The US Department of Justice is currently investigating three police departments around the country for possible misconduct: Ferguson, Missouri; Cleveland, Ohio; and Baltimore, Maryland.
Cleveland’s federal probe was launched, March, 2013, during the aftermath of a November police chase the prior year. The incident ended with two unarmed people killed in a hail of 137 bullets fired by 13 Cleveland police officers.
Police said driver Timothy Russell, 43, tried to ram officers with his 1979 Chevy Malibu after leading them on a chase from downtown Cleveland to an East Cleveland middle school. Russell was eventually struck by 23 bullets. The passenger, 30-year-old Malissa Williams was struck by 24 bullets.
Officer Michael Brelo, who fired 49 rounds during the volley, faces voluntary manslaughter charges. More than 70 officers and supervisors have been disciplined for their ancillary roles in the pursuit.
The federal inquiry into Ferguson’s police department began in September, a month after Officer Darren Wilson fatally shot 18-year-old Michael Brown. Wilson’s use of force was been called into question, igniting protests and more violence in the community.
A gunshot wound to Michael Brown’s hand is consistent with someone reaching for a gun, a medical examiner who reviewed Brown’s official autopsy told the St. Louis Post-Dispatch, Wednesday.
Brown who weighed 289 pounds and stood 6’5″was shot six times by Wilson on Aug. 9, the offical St. Louis County autopsy says. He received two bullets to the head, two to the upper chest, and one each in the forearm and right thumb.
“[Brown’s thumb wound] supports the fact that this guy is reaching for the gun, if he has gunpowder particulate material in the wound,” said forensic pathologist Dr. Judy Melinek. “If he has his hand near the gun when it goes off, he’s going for the officer’s gun.”
Finally, US Department of Justice officials pledged Monday to conduct a collaborative, thorough, independent and objective review of the police department in Baltimore, Maryland.
The request came days after The Baltimore Sun reported the city paid $5.7 million in court judgments and settlements in 102 civil suits alleging police misconduct since 2011. Nearly all of the people involved in the incidents that led to the lawsuits were cleared of criminal charges and some officers were named in multiple lawsuits.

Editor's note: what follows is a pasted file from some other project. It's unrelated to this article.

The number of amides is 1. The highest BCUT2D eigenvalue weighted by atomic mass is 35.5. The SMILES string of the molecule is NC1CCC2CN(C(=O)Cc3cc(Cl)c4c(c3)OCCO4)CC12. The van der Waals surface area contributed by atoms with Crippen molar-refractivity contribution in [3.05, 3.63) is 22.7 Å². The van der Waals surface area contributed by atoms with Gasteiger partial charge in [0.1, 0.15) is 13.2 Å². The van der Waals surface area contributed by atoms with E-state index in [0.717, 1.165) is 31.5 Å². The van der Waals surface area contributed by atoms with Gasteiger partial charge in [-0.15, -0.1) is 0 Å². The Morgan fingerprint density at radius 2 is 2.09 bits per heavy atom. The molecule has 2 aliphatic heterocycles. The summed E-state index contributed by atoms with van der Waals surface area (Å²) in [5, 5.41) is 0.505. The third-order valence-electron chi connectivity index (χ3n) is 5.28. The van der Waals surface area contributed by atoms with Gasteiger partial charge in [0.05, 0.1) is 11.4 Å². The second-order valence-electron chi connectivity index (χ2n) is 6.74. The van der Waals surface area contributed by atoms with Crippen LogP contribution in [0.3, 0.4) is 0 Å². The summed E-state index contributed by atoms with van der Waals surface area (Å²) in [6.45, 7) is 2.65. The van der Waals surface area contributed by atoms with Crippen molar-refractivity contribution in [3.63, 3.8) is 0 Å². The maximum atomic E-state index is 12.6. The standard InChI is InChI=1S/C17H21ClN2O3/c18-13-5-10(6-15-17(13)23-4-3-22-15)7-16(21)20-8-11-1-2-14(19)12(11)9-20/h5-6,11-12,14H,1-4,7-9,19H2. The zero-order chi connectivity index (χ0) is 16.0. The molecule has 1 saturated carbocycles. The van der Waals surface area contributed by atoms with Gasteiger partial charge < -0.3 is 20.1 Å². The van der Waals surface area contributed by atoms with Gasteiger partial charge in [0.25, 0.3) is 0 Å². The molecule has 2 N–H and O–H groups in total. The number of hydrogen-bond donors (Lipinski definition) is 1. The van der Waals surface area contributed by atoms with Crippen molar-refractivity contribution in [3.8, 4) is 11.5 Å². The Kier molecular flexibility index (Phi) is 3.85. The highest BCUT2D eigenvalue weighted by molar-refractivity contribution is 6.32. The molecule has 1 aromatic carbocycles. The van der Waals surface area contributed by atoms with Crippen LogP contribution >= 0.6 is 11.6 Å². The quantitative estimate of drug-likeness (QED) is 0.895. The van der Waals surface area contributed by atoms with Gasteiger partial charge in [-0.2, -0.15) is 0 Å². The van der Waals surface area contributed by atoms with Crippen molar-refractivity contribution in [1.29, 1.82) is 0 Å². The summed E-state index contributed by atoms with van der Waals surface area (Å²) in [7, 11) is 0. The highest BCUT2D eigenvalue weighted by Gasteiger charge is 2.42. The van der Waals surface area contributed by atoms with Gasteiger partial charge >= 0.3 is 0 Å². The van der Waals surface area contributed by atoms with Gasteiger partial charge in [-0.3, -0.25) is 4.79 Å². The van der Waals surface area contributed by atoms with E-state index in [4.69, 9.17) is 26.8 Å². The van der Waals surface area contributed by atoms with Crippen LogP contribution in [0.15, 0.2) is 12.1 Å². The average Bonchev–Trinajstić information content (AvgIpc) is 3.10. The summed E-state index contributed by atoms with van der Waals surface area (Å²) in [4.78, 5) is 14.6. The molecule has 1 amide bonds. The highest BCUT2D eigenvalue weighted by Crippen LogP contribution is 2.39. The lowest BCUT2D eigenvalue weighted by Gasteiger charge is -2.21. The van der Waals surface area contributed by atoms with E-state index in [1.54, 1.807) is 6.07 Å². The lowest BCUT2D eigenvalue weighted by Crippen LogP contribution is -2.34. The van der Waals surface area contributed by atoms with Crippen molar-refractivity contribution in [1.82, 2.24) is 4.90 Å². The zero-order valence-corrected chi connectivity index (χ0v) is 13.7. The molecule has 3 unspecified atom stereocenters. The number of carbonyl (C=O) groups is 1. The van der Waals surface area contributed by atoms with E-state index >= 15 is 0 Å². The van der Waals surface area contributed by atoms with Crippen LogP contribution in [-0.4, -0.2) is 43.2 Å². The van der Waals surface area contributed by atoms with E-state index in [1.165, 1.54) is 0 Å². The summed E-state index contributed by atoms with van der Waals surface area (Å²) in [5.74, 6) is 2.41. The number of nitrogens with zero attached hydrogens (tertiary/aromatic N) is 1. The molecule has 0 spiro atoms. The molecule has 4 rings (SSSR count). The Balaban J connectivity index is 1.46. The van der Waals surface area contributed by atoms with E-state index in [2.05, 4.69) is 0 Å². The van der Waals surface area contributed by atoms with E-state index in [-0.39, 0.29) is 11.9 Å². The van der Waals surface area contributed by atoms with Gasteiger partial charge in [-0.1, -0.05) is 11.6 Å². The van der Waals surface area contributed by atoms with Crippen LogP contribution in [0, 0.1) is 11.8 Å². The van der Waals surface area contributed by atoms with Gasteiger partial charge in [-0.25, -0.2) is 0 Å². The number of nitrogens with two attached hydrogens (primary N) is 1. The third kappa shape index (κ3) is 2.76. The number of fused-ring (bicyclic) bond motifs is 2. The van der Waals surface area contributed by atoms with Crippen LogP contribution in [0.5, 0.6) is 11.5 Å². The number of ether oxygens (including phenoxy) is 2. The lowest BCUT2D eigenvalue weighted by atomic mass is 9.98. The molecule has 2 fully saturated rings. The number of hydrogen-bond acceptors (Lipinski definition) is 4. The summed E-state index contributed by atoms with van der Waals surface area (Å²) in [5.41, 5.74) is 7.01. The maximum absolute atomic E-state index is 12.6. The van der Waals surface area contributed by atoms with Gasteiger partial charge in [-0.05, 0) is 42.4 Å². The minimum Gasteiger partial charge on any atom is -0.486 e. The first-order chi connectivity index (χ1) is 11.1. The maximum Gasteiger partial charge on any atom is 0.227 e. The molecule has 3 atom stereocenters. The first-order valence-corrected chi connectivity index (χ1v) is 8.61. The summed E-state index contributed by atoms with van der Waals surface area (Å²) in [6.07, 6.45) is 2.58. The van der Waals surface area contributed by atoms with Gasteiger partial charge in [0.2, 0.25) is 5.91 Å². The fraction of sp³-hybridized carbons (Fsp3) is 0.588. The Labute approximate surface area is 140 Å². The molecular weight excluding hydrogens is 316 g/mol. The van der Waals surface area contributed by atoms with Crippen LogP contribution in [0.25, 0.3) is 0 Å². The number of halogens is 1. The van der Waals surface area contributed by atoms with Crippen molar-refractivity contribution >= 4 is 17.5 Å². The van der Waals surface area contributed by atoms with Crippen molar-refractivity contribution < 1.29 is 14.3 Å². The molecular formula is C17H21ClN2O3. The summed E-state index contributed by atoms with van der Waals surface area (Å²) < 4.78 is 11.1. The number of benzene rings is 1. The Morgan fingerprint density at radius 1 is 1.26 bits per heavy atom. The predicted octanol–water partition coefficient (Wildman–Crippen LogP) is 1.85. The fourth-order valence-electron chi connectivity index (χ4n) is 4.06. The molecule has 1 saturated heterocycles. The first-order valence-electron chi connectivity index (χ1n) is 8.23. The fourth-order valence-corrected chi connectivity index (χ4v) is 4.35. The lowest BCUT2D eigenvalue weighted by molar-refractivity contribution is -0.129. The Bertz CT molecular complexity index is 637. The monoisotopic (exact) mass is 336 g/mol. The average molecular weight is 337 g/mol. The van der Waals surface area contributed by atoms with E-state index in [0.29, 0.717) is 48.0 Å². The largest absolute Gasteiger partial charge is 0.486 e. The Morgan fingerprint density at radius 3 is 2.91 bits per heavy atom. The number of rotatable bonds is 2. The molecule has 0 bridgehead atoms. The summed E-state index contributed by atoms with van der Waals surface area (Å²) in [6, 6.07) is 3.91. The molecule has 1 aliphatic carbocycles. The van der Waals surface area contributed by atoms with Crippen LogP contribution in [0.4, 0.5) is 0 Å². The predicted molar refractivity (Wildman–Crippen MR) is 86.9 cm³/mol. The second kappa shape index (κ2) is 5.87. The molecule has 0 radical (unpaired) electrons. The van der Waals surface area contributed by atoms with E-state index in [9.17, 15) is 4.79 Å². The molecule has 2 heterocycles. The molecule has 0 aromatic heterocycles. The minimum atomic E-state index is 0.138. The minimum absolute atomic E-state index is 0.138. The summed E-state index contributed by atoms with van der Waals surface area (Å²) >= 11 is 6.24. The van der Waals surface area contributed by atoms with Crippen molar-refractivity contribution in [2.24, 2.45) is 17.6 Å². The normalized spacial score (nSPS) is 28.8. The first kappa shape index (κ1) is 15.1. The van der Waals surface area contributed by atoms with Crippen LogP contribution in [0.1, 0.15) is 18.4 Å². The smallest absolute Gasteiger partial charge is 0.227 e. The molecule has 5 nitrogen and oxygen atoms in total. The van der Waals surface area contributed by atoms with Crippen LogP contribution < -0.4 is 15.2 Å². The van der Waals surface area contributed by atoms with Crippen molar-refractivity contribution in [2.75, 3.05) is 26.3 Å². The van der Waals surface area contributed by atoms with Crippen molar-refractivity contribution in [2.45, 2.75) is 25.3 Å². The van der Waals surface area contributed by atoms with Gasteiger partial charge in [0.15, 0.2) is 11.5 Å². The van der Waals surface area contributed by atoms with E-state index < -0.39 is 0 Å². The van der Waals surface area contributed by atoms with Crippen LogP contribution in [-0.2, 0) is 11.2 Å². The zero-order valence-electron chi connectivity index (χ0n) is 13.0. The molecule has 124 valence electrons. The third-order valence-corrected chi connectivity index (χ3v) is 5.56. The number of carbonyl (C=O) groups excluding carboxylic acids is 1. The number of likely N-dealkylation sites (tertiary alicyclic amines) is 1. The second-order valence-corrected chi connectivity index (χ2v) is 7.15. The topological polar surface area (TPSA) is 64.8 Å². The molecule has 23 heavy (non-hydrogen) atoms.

“Policing consultants, working with federal officials, plan to start interviewing community members, elected leaders, officers and union officials within weeks,” head of the Justice Department’s Office of Community Oriented Policing Services Ronald L. Davis said. “They plan to ride with officers and examine the culture, practices, policies, supervision and oversight in the department.”
The Justice Department plans to hold community meetings so residents can discuss problems they have seen with the police. Officials plan to issue an assessment and recommendations, and provide two updates in the 18 months after the review is finished.
Outside Baltimore, the DOJ hasn’t given any rough timelines for when its investigations may be completed.
“The road ahead will be difficult,” U.S. Assistant Attorney General Thomas Perez said last year when the investigation was announced. “This work is not easy, but this independent review is critical to ensuring and preserving trust between a police department and the community it serves.”
In the last five years, the DOJ has opened investigations into 20 police departments, a two-fold increase over the previous five years.
Once the investigations are complete, the cities could sign consent decrees that would mandate changes throughout troubled departments.
Eight consent decrees are currently being enforced by federal authorities resulting from investigations in New Orleans, Puerto Rico, the U.S. Virgin Islands, Seattle, Portland, Oregon, Detroit, East Haven, Connecticut, and Warren, Ohio.